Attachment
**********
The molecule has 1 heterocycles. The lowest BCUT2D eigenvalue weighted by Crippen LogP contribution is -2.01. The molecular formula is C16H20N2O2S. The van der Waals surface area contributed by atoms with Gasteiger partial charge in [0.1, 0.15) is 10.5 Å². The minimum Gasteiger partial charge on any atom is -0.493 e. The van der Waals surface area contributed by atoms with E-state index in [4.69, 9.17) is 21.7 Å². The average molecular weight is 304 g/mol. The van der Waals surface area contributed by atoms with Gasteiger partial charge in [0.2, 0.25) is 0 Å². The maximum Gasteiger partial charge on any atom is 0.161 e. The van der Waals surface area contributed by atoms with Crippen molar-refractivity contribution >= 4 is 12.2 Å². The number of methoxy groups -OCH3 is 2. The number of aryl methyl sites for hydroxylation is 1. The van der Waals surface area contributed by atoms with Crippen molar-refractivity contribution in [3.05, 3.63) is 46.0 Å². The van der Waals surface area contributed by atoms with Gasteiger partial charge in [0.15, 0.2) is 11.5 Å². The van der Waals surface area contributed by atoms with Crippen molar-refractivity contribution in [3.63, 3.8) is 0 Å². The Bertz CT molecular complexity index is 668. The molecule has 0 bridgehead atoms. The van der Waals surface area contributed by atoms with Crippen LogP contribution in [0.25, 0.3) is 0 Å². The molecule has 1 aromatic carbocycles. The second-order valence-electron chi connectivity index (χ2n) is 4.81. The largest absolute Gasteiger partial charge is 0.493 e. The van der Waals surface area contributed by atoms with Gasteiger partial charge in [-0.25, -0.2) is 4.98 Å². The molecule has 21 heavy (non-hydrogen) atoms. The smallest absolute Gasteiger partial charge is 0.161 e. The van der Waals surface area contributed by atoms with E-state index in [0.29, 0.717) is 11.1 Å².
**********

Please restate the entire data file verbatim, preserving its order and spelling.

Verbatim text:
The molecule has 1 heterocycles. The lowest BCUT2D eigenvalue weighted by Crippen LogP contribution is -2.01. The molecular formula is C16H20N2O2S. The van der Waals surface area contributed by atoms with Gasteiger partial charge in [0.1, 0.15) is 10.5 Å². The minimum Gasteiger partial charge on any atom is -0.493 e. The van der Waals surface area contributed by atoms with E-state index in [4.69, 9.17) is 21.7 Å². The average molecular weight is 304 g/mol. The van der Waals surface area contributed by atoms with Gasteiger partial charge in [0.2, 0.25) is 0 Å². The maximum Gasteiger partial charge on any atom is 0.161 e. The van der Waals surface area contributed by atoms with Crippen molar-refractivity contribution >= 4 is 12.2 Å². The number of methoxy groups -OCH3 is 2. The number of aryl methyl sites for hydroxylation is 1. The van der Waals surface area contributed by atoms with Crippen molar-refractivity contribution in [3.05, 3.63) is 46.0 Å². The van der Waals surface area contributed by atoms with Gasteiger partial charge in [0.15, 0.2) is 11.5 Å². The van der Waals surface area contributed by atoms with Crippen molar-refractivity contribution in [3.63, 3.8) is 0 Å². The Bertz CT molecular complexity index is 668. The molecule has 0 bridgehead atoms. The van der Waals surface area contributed by atoms with Crippen LogP contribution in [0.25, 0.3) is 0 Å². The molecule has 1 aromatic carbocycles. The second-order valence-electron chi connectivity index (χ2n) is 4.81. The largest absolute Gasteiger partial charge is 0.493 e. The van der Waals surface area contributed by atoms with Gasteiger partial charge in [-0.25, -0.2) is 4.98 Å². The molecule has 21 heavy (non-hydrogen) atoms. The smallest absolute Gasteiger partial charge is 0.161 e. The van der Waals surface area contributed by atoms with E-state index in [0.29, 0.717) is 11.1 Å².